Before the small village of Rome became “Rome” with a capital R (to paraphrase the author D. H. Lawrence), a brilliant civilization once controlled almost the entire peninsula we now call Italy. This was the Etruscan civilization, a vanished culture whose achievements set the stage not only for the development of ancient Roman art and culture but for the Italian Renaissance as well.
Though you may not have heard of them, the Etruscans were the first “superpower” of the Western Mediterranean who, alongside the Greeks, developed the earliest true cities in Europe. They were so successful, in fact, that the most important cities in modern Tuscany (Florence, Pisa, and Siena, to name a few) were first established by the Etruscans and have been continuously inhabited since then.
Yet the labels “mysterious” or “enigmatic” are often attached to the Etruscans since none of their own histories or literature survives. This is particularly ironic as it was the Etruscans who were responsible for teaching the Romans the alphabet and for spreading literacy throughout the Italian peninsula.
The influence on ancient Rome
Etruscan influence on ancient Roman culture was profound. It was from the Etruscans that the Romans inherited many of their own cultural and artistic traditions, from the spectacle of gladiatorial combat, to hydraulic engineering, temple design, and religious ritual, among many other things. In fact, hundreds of years after the Etruscans had been conquered by the Romans and absorbed into their empire, the Romans still maintained an Etruscan priesthood in Rome (which they thought necessary to consult when under attack from invading “barbarians”).
We even derive our very common word “person’” from the Etruscan mythological figure Phersu—the frightful, masked figure you see in this Early Etruscan tomb painting who would engage his victims in a dreadful “game” of blood letting in order to appease the soul of the deceased (the original gladiatorial games, according to the Romans!).
Etruscan art and the afterlife
Early on the Etruscans developed a vibrant artistic and architectural culture, one that was often in dialogue with other Mediterranean civilizations. Trading of the many natural mineral resources found in Tuscany, the center of ancient Etruria, caused them to bump up against Greeks, Phoenicians, and Egyptians in the Mediterranean. With these other Mediterranean cultures, they exchanged goods, ideas, and, often, a shared artistic vocabulary.
Unlike the Greeks, however, the majority of our knowledge about Etruscan art comes largely from their burials. (Since most Etruscan cities are still inhabited, they hide their Etruscan art and architecture under Roman, Medieval, and Renaissance layers.) Fortunately, though, the Etruscans cared very much about equipping their dead with everything necessary for the afterlife—from lively tomb paintings to sculpture to pottery that they could use in the next world.
From their extensive cemeteries, we can look at the “world of the dead” and begin to understand some about the “world of the living.” During the early phases of the Etruscan civilization, they conceived of the afterlife in terms of life as they knew it. When someone died, he or she would be cremated and provided with another “home” for the afterlife.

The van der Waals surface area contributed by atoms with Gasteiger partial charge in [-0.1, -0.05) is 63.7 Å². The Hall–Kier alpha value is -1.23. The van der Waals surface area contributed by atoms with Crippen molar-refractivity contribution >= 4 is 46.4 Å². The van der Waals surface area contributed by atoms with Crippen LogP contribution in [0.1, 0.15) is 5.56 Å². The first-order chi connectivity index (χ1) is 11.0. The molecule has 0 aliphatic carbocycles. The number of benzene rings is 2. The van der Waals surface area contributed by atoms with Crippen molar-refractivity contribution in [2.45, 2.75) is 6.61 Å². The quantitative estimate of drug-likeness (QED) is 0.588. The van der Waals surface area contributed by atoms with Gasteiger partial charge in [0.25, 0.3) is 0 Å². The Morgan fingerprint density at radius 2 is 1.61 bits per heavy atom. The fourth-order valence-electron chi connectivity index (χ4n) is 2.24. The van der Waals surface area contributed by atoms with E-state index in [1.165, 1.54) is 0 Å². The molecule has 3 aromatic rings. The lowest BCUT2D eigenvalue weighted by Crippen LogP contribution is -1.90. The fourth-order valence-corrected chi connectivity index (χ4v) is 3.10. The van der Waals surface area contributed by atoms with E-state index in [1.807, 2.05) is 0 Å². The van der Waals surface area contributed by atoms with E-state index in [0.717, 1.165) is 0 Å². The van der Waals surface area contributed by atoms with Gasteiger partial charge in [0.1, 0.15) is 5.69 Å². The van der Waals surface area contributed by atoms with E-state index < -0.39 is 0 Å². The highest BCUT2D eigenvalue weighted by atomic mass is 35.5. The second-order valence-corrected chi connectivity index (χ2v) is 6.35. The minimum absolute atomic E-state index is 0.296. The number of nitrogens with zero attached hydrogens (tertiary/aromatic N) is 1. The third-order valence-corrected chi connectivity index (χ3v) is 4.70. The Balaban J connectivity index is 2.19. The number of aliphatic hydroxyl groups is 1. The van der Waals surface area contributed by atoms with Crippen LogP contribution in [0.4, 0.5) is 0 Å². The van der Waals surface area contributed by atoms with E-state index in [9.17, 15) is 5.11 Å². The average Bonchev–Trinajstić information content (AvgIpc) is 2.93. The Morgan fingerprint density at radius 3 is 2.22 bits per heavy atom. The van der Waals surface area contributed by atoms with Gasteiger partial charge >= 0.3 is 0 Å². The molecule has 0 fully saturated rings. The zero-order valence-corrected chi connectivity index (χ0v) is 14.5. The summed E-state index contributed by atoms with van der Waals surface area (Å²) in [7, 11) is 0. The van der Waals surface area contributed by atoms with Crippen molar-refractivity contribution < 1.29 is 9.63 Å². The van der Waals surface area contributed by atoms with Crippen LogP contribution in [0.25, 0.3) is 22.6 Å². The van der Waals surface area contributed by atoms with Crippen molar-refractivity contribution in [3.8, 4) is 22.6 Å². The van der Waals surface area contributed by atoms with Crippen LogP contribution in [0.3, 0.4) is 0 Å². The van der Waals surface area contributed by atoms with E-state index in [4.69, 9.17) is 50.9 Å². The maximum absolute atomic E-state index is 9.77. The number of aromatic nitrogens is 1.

This type of hut urn, made of an unrefined clay known as impasto, would be used to house the cremated remains of the deceased. Not coincidentally, it shows us in miniature form what a typical Etruscan house would have looked like in Iron Age Etruria—oval with a timber roof and a smoke hole for an internal hearth.
More opulent tombs
Later on, houses for the dead became much more elaborate. During the Orientalizing period, when the Etruscans began to trade their natural resources with other Mediterranean cultures and became staggeringly wealthy as a result, their tombs became more and more opulent.
The well-known Regolini-Galassi tomb from the city of Cerveteri shows how this new wealth transformed the modest hut to an extravagant house for the dead. Built for a woman clearly of high rank, the massive stone tomb contains a long corridor with lateral, oval rooms leading to a main chamber.
A stroll through the Etruscan rooms in the Vatican Museum where the tomb artifacts are now housed presents a mind-boggling view of the enormous wealth of the period. Found near the woman were objects of various precious materials intended for personal adornment in the afterlife—a gold pectoral, gold bracelets, a gold brooch (or fibula) of outsized proportions, among other objects—as well as silver and bronze vessels, and numerous other grave goods and furniture.
Of course, this important woman might also need her four-wheeled bronze-sheathed carriage in the afterlife as well as an incense burner, jewelry of amber and ivory, and, touchingly, her bronze bed around which thirty-three figurines, all in various gestures of mourning, were arranged.
Though later periods in Etruscan history are not characterized by such wealth, the Etruscans were, nevertheless, extremely powerful and influential and left a lasting imprint on the city of Rome and other parts of Italy.